December 19, 2016

Hundreds to Gather at the New Bedford Whaling Museum for Moby-Dick Marathon

January 6-8, 2017 marks the 21st anniversary of the celebration of all things Moby-Dick and Melville.

 

NEW BEDFORD, Mass. –— It is time for the yearly migration to the New Bedford Whaling Museum. January 6–8 will mark the 21st annual Moby-Dick Marathon at the Museum. The event summons readers and enthusiasts around the globe - from the world’s most obsessive literary aficionados, to local school children and everyone in between. Participants will travel back in time to accompany narrator Ishmael on the epic whaling journey and hunt for the elusive white whale.

Since 1995, the Museum has marked the anniversary of author Herman Melville’s 1841 departure from the Port of New Bedford and Fairhaven aboard the whaleship Acushnet, with this mid-winter tradition. Melville would later pen Moby-Dick, publishing the famous American novel in 1851. The 25-hour Moby-Dick readathon, fueled by caffeine, warm local chowder, theatrical performances, and a fondness for the author’s artistry, features inspiring options including a children’s marathon, as well as a reading of the abridged Portuguese adaptation of the novel.

Herman Melville’s great-great-grandson, Peter Gansevoort Whittemore, will read the classic opening excerpt beginning with the famous line, “Call me Ishmael.” The reading will move through multiple settings throughout the Museum, as well as the Seamen’s Bethel, the actual chapel that the book’s “Whalemen’s Chapel” is modeled after. The event begins in the Museum’s Bourne Building, which houses the world’s largest whaleship model. Marathoners can sit amongst the sails, lines, and whaling tools of the time while experiencing the first six chapters. The next section of the book is read, appropriately, at the Seamen’s Bethel. Melville attended a service there shortly before he shipped out and he heard a sermon by the chaplain, Reverend Enoch Mudge, who was the model for Father Mapple in the book.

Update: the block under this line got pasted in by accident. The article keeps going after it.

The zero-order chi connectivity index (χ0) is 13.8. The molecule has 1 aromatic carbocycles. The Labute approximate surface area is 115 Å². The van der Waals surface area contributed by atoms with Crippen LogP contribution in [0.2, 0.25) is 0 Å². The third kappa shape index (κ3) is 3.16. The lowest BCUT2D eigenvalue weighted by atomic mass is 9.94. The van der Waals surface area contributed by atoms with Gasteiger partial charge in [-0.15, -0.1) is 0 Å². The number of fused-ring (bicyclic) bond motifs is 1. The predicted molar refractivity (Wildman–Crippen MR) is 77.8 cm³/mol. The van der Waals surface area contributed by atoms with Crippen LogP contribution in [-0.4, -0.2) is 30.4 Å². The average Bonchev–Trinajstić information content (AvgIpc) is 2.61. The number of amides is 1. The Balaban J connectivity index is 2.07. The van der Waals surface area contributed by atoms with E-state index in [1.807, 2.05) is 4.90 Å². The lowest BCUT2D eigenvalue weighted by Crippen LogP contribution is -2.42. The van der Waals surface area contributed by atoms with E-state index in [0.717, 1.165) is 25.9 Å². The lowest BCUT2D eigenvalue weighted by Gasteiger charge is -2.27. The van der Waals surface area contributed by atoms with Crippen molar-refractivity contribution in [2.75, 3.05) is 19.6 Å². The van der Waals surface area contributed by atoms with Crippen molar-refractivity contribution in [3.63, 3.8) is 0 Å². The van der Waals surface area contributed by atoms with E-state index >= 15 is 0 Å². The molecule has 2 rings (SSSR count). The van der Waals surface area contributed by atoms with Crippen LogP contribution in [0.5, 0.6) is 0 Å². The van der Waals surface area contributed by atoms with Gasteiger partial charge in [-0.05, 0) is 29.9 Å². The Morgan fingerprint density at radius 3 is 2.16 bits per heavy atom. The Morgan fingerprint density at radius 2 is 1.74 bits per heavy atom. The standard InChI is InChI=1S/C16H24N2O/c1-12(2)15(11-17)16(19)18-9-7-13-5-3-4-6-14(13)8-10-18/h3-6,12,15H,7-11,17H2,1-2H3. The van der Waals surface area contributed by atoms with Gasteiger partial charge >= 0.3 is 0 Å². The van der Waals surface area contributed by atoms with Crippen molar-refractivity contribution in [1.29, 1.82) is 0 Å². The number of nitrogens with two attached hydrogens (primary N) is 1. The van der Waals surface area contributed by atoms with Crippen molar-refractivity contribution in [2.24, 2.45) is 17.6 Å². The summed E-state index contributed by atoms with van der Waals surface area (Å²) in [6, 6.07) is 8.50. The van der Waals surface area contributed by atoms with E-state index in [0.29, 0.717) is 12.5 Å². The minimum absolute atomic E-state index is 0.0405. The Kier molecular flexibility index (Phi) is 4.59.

The remainder of the book is read non-stop in a gallery with 180-degree views of the fishing fleets and other vessels lining New Bedford harbor, except for a theatrical adaptation of chapter 40 in the Museum’s theater.

The entire marathon is peppered with fun Melville-inspired activities throughout, including opportunities to chat with Melville scholars and even a chance to “stump” the scholars by testing their Melville knowledge.

The few hardy souls who brave the voyage through all 136 chapters of the great American epic—from “Etymology” to “Epilogue” – will receive a prize when the marathon comes to an end on Sunday.

Activities begin on Friday, January 6 at 5:30 p.m. with a ticketed event including the opening of the Melville Society Exhibit, a dinner well-suited for hungry sailors, and an engaging lecture and discussion on Melville and Religion. Friday tickets are $40 for Whaling Museum members, $50 for non-members. To purchase tickets visit www.whalingmuseum.org, or call 508-997-0046.

The main marathon program highlights are below. Times are approximate and are dependent on the reading pace of the marathon. All Saturday and Sunday events are free and open to the public. Guests may come and go as needed through the Museum’s main entrance.